The Fermi Paradox states simply that if there are aliens, where are they? It can be seen most elegantly stated in the Drake Equation, where, simply paraphrased if there has been a certain amount of time, and there are so many stars, and so many planets capable of life, and so much life, and so much intelligent life, and a certain percentage of that gets off the planet, then why haven’t we met any aliens. You can plug in any numbers you like in most of those holes, because we just don’t know the answers. Planets capable of life might be much rarer than we think, and intelligent life might be much rarer. You can’t fiddle with time, but you can get a quite satisfying answer to the Fermi Paradox at any of those other link levels. We only have one example of an intelligent species, and we’ve only barely got off the planet and haven’t even got out of our own solar system yet.
The thing that makes the Fermi Paradox interesting for SF is that like the speed of light, you have to have an answer for it. It can be any answer you like, but it has to answer it. This has led to some lovely creative possibilities and, unlike the Singularity, seems to me to be a constraint on the genre that encourages positive things and fascinating speculation.
So, there’s Ken MacLeod’s Engines of Light solution—the aliens are right here, they’re just keeping a low profile. We don’t see any evidence because they don’t want us to. This is also the position of Roswell conspiracists and so on. They’re here but hiding.
A little further out, there’s “they’re nearby, keeping an eye on us, but leaving us alone for their own benign reasons.” That’s Heinlein’s Have Spacesuit, Will Travel—the aliens are vastly more powerful than we are, and they’re leaving us alone until we’re more ready to join them. They don’t want us until we graduate. We don’t see any evidence because they’re so much more advanced. You see this also in Carl Sagan’s Contact and in Clarke’s 2001. This allows for stories where we later join them and have lots of planets to leave alone, as in the Star Trek Prime Directive, and Lloyd Biggle’s Still Small Voice of Trumpets universe.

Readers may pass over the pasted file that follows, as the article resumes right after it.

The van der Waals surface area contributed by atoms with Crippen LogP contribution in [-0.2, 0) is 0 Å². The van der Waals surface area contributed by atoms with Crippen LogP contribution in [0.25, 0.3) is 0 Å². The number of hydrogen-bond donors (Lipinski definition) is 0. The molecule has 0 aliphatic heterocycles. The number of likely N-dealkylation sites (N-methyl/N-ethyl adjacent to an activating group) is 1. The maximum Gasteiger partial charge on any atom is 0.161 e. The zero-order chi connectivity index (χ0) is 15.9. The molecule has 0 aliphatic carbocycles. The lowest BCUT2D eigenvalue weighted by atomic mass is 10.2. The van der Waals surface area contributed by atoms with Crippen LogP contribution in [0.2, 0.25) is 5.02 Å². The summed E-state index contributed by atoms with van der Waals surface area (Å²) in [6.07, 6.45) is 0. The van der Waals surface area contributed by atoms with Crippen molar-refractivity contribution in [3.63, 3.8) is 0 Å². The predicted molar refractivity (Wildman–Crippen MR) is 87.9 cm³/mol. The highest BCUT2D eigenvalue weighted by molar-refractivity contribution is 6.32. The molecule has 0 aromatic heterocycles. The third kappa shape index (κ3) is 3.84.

Then there’s “Earth is a preserve but aliens aren’t so wise.” In David Brin’s Uplift books the universe is full of aliens who have each uplifted other species to full sentience. Planets are gardened for intelligent species, and Earth is lying fallow ready for the next such, while we evolved by mistake—or did we? There’s also a short story—author forgotten—where there are planets full of mindless human-like meat animals, whose alien owners come back to harvest them now and then. There’s also Jerry Pournelle’s Janissaries where aliens are quietly recruiting groups of humans from Earth for very dubious projects.
Related to this is the fairly common idea that they’re just too alien to be interested in us unless we bother them.
These are pretty good answers because they’re inarguable. I mean if they’re there and they’re hiding, of course we see no evidence. QED. But there’s something a little unsatisfying about “we don’t see them because they’re cheating.”
There’s half a ton of SF where the aliens just happen not to have got here yet and could wander by at any moment. Larry Niven’s Known Space is like that, more power to its Outsiders. Le Guin’s Ekumen is also like that. Also, there’s no FTL travel, and crawling along takes time—it’s surprising how few SF universes there are with no FTL or slow FTL. There are generation ships, but not much like the Ekumen where it takes ten years to get anywhere.
Then there are books that break one of the links of the Drake Equation. C.J. Cherryh plays with the “habitable planets” link in her Alliance/Universe novels—very few suns have planets that can support life, humans live in space stations around inhospitable planets. When they do find planets with life, it usually isn’t intelligent, or advanced. (Later she connected these books with the Chanur books where there are lots of aliens, with no explanation yet.) Bujold’s Miles books break the link at intelligence. Life is common, intelligence is vanishingly rare. After all, there are lots of animals as smart as a dog, there’s only one as smart as people.
Vinge’s Zones answer the Fermi Paradox without ever needing to directly address it—if the interesting part of the universe is a long way from here, of course they’re not here! And in Marooned in Realtime he uses the Singularity as an answer--if aliens all have Singularities and go away, that also fits.
In Saberhagen’s Berserker books, technological civilizations destroy each other. They aren’t here because they’re all off fighting elsewhere, and when they show up, watch out.
Perhaps my favourite answer to the Fermi Paradox is Terry Bisson’s “They’re Made Out Of Meat”.